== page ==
Confessions : An Influential Western Patristic Writers Of The Late 4th Century

1040 Words Mar 19th, 2016 null Page
Considered to be one the most influential western Patristic writers of the late 4th century, Augustine, in his book Confessions, sets up not only his own autobiography, but a document of philosophical and psychological investigation. It provides an examination of his heart and ultimately his confessions to God. Almost as though he is providing a prayer to the Almighty. One of the major questions pursued by Augustine was how can an omnipotent God allow evil to flourish? By the final pages of Confessions, he has figured out in depth what he believes is the answer to that question.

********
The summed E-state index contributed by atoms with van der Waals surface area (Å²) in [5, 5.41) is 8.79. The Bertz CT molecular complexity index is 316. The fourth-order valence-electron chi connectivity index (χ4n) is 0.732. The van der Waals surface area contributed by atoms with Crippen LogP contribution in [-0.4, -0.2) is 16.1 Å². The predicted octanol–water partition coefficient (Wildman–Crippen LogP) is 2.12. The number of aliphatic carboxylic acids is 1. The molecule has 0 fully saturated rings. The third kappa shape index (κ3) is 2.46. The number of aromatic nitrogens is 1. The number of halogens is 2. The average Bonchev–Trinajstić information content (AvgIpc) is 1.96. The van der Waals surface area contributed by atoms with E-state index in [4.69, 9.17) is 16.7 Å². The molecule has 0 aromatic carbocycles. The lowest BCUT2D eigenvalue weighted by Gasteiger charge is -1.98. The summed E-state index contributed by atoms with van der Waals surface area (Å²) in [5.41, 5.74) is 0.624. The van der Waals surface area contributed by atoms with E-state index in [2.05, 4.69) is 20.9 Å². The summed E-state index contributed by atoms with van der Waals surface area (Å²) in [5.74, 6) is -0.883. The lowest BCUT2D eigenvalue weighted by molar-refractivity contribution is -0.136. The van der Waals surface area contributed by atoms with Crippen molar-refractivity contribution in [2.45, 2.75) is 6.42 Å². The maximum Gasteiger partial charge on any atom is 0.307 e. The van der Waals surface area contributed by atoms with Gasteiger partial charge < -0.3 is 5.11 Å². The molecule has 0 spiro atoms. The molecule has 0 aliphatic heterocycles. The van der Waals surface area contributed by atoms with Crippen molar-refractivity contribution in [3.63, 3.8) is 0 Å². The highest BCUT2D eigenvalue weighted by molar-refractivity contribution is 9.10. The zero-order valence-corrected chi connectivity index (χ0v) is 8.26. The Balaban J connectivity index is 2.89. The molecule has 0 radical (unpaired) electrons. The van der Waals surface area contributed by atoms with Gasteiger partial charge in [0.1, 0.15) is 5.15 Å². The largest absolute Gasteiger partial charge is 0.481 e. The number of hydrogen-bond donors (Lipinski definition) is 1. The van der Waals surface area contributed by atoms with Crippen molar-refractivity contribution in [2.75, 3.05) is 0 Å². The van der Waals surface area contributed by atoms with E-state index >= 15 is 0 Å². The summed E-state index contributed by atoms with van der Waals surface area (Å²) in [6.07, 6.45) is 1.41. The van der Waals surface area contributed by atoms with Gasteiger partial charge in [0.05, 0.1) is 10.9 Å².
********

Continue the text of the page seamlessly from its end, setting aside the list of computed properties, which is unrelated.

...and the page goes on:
In the beginning, Augustine sees sin (sin = evil) as being deliberate and references it as such in Book II of his Confessions. “There was a pear tree near our vineyard, loaded with fruit that was attractive neither to look at nor to taste. Late one night a band of ruffians, myself included, went off to shake down the fruit and carry it away, for we had continued our games out of doors until well after dark…..we took away an enormous quantity of pears, not to eat them ourselves, but simply to throw them to the pigs….our real pleasure consisted in doing something that was forbidden” Meaning, in his terms, he did it because he could or to quote his favorite scripture writer, Paul, I do not understand what I do. For what I want to do I do not do, but what I hate I do. – Romans 7:15 (NRSV). As to say, sin is part of who we are and therefore it is something we cannot escape.

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